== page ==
Published on March 2, 2009
Visual is less. Words are more.
“ She cradled her daughter in her right arm...the left, she kept free to pick alms...dressed in a magenta sari...she stood out starkly against the rainy white scene outside my taxi's foggy window. Her hands looked heavily wrinkled, like that of my old grandfather, while her face still said that she was not above thirty. The daughter's untidy hair...but angelic eyes, made quite a demure picture. She, too, was looking at me expectantly like her mother, as though her mom had promised her that she'll get her darling a candy when she gets some coins.”
Words are open-ended – different people interpret different words in different ways.
Descriptions in words never attempt to capture photographic reality.
Instead, they invoke the reader’s imagination, and allows him to “read between the lines”, so that he can “picture” the picture described in the pages.
A few words about the person has a stronger impact than a static photograph.
What impression does the person in the next slide give you?
Does the man’s portrait betray that he was the commander-in-chief of the world’s most powerful armies? No? But words do. By the way, who is that person?
Descriptions recreate sense impressions, ideas and feelings by translating them into words.
“ My turbaned friends jostled to douse me with their color, their red color, the same red as their turbans. Red. The color of each man, the shade of love, the vivaciousness captured in the red color was unlike any other in God’s own rainbow. It was Holi, the festival of colors, when the triumph of good over evil was celebrated by smearing our loved ones with the gulal. Their happiness merged with colors around us, and flowed freely as the colored water. After all, it was the burning, intrinsic red on us. Red”
Sensory impressions decay in seconds, but written descriptions survive indefinitely.
Subjective descriptions frequently make use of figurative language – similes and metaphors that forge connections with the reader’s mind.
“ His highly inquiring, black eyes stood out perfectly against his milk white tee. His eyes bored me down as if to seek some unwilling answer to a question – “where have you hidden my toy gun”? Or maybe he was concealing something from me, as his tight lips revealed. Or maybe, he just didn’t care, as his tousles curved down on his cheek like a swan’s neck.”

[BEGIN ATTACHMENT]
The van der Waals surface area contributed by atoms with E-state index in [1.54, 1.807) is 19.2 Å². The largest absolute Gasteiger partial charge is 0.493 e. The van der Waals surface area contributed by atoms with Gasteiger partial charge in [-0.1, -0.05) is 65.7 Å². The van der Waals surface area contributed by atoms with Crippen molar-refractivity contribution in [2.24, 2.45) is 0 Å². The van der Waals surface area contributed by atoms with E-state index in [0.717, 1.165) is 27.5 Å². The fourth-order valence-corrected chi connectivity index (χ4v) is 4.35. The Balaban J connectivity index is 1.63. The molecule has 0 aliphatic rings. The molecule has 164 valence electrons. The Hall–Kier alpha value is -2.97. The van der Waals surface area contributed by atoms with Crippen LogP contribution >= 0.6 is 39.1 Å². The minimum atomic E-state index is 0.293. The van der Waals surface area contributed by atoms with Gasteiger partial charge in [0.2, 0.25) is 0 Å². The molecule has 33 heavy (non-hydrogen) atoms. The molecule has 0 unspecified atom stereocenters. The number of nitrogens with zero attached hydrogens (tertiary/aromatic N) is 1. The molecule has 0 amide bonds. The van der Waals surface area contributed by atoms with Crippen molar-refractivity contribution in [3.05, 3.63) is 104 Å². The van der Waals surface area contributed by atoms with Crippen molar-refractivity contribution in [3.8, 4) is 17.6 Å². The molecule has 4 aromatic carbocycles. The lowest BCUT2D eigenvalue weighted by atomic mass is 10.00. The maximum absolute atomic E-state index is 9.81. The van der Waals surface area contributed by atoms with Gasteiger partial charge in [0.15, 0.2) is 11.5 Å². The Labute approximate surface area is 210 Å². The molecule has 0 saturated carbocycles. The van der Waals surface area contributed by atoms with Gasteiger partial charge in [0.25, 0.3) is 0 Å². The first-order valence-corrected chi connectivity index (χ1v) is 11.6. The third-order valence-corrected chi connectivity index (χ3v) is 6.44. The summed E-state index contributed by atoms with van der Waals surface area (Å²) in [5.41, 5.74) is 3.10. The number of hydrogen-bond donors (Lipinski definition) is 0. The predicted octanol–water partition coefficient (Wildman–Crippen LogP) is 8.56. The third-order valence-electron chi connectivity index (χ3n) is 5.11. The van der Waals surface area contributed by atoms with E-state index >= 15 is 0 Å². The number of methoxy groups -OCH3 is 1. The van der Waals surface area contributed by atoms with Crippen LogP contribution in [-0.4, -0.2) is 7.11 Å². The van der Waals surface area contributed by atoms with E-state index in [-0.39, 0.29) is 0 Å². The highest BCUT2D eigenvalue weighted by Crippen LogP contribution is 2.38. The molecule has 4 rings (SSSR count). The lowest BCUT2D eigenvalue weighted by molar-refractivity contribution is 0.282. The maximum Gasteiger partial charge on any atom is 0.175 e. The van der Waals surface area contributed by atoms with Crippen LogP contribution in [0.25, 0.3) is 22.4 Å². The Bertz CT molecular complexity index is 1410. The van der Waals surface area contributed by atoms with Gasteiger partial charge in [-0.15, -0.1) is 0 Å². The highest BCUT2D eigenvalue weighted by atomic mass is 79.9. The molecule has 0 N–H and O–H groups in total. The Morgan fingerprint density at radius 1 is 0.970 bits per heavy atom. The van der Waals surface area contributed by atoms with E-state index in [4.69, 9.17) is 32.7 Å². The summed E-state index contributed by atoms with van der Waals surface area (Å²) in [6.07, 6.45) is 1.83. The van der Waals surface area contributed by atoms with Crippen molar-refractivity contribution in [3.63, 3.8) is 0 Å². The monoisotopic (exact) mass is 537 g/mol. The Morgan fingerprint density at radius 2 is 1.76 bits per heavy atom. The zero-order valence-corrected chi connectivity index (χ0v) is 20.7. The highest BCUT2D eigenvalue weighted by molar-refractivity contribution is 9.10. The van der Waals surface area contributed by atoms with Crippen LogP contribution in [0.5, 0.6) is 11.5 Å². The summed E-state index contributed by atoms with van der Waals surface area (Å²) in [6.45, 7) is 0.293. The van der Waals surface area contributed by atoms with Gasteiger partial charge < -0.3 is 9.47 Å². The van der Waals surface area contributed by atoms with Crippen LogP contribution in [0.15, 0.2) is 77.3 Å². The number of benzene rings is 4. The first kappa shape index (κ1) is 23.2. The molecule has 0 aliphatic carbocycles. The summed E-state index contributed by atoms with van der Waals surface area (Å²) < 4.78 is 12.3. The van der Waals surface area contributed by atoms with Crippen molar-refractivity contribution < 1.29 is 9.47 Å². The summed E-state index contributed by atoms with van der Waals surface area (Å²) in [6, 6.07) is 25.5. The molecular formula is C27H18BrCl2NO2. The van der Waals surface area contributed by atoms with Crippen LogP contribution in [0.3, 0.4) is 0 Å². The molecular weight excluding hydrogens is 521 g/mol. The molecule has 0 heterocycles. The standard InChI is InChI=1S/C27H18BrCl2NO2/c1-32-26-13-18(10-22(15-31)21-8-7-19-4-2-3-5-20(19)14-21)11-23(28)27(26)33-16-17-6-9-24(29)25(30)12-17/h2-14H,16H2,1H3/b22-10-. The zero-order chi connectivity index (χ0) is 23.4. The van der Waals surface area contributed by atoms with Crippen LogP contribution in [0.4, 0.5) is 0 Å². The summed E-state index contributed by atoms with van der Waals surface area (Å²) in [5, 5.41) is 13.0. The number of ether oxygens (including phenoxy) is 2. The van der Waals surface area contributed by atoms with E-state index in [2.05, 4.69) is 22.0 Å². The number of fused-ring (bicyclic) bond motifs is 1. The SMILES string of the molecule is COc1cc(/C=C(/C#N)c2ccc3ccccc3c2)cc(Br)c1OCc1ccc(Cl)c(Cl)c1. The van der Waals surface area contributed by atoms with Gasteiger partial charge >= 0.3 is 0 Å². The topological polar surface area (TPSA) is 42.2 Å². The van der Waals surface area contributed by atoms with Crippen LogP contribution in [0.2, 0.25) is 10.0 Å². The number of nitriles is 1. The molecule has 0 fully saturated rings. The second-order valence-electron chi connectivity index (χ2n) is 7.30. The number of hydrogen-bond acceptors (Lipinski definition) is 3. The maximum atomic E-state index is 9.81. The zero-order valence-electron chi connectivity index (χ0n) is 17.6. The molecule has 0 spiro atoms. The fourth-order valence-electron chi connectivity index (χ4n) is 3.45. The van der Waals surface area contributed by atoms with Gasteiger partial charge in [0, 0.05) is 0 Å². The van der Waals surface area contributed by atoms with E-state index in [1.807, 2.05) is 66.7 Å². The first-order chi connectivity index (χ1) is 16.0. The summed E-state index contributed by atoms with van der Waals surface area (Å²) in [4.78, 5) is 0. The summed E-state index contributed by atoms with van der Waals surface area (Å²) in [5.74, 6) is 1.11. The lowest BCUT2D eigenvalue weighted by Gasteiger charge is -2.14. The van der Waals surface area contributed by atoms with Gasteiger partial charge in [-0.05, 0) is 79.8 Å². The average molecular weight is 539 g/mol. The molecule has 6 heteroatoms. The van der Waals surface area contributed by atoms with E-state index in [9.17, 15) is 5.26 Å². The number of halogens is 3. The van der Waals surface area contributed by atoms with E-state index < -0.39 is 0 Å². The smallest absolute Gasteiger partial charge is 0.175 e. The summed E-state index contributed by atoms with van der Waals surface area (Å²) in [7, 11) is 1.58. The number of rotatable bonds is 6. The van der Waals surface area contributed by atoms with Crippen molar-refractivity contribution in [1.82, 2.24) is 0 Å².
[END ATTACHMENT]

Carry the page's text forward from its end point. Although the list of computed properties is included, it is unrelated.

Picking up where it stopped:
Words help to transform things from being “just a physical thing” into a symbol.
id – id destroyer – a project for underworld hackers that secures a target personality from many of the billion people whose identities lie naked on the internet, erases all their records from government books, bank accounts, as well as erase their existence from peoples mind by radiating an excruciatingly complex radiation.
id - an American computer game developer based in Mesquite, Texas, a suburb of Dallas. The company was founded by four programmers John Carmack and John Romero, game designer Tom Hall, and artist Adrian Carmack. id software is now considered the most influential of the many game development companies in the Dallas area, known as the Dallas Gaming Mafia. Id has immemorial games like doom, wolfenstein in it’s repertoire.
DESCRIBE AN OBJECT OR A PLACE 1
First task : Select what you want to describe.
A fresh and perceptive way only will leave an impression on the reader.
Just connect to the past experiences (or pre-conceived notions) of the readers.
“ A character partially inspired by Pepe PeLew and Keith Richards.”
Is it enough ?
Justified selectivity is needed when describing an object or a place.
DESCRIBE A PERSON 2
What is it about this person that is worth describing ?
It is always other than physical attributes.
ORGANIZATION OF A DESCRIPTION 3
Principles of Order – Which sensory impact will convey the most to the reader?
Lotsa adjectives and adverbs ?
Precise and vivid nouns and verbs will do the trick.
VISUALIZING A DESCRIPTION 4
Limitations of words.
Kirchoff's Current Law (KCL): At every node, the sum of all currents entering a node is equal to the sum of all currents leaving the node. Kirchoff's Voltage Law (KVL): The voltage law says that the sum of voltages around every closed loop in the circuit must equal zero.
Exercise: Please apply Kirchoff's Current and Voltage laws to the following figures.
1 Choose your subject carefully. In conclusion,
2 Observe your subject in a fresh way. In conclusion,
Pick out details, selectively. In conclusion,
Choose a pattern of organization. In conclusion,
Intense and graphic words. In conclusion,
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